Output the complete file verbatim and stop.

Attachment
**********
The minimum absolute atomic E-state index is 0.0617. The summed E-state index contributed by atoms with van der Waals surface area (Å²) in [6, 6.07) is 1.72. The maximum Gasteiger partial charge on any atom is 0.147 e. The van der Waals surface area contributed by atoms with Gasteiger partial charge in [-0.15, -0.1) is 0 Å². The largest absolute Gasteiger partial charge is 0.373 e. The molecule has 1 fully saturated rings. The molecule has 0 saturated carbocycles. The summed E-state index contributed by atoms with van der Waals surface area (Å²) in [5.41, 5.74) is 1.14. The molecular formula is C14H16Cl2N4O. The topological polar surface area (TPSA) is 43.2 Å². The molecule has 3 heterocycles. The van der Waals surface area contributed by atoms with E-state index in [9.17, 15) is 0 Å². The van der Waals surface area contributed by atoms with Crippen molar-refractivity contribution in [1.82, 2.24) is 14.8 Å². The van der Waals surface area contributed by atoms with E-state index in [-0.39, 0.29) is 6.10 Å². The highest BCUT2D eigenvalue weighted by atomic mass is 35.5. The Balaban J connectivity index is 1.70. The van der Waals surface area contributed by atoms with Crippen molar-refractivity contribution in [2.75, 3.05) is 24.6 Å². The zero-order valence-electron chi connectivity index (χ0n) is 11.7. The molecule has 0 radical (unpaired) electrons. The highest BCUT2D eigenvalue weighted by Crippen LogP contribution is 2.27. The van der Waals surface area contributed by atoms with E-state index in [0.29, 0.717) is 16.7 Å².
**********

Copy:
The minimum absolute atomic E-state index is 0.0617. The summed E-state index contributed by atoms with van der Waals surface area (Å²) in [6, 6.07) is 1.72. The maximum Gasteiger partial charge on any atom is 0.147 e. The van der Waals surface area contributed by atoms with Gasteiger partial charge in [-0.15, -0.1) is 0 Å². The largest absolute Gasteiger partial charge is 0.373 e. The molecule has 1 fully saturated rings. The molecule has 0 saturated carbocycles. The summed E-state index contributed by atoms with van der Waals surface area (Å²) in [5.41, 5.74) is 1.14. The molecular formula is C14H16Cl2N4O. The topological polar surface area (TPSA) is 43.2 Å². The molecule has 3 heterocycles. The van der Waals surface area contributed by atoms with E-state index in [9.17, 15) is 0 Å². The van der Waals surface area contributed by atoms with Crippen molar-refractivity contribution in [1.82, 2.24) is 14.8 Å². The van der Waals surface area contributed by atoms with E-state index in [-0.39, 0.29) is 6.10 Å². The highest BCUT2D eigenvalue weighted by atomic mass is 35.5. The Balaban J connectivity index is 1.70. The van der Waals surface area contributed by atoms with Crippen molar-refractivity contribution in [2.75, 3.05) is 24.6 Å². The zero-order valence-electron chi connectivity index (χ0n) is 11.7. The molecule has 0 radical (unpaired) electrons. The highest BCUT2D eigenvalue weighted by Crippen LogP contribution is 2.27. The van der Waals surface area contributed by atoms with E-state index in [0.29, 0.717) is 16.7 Å².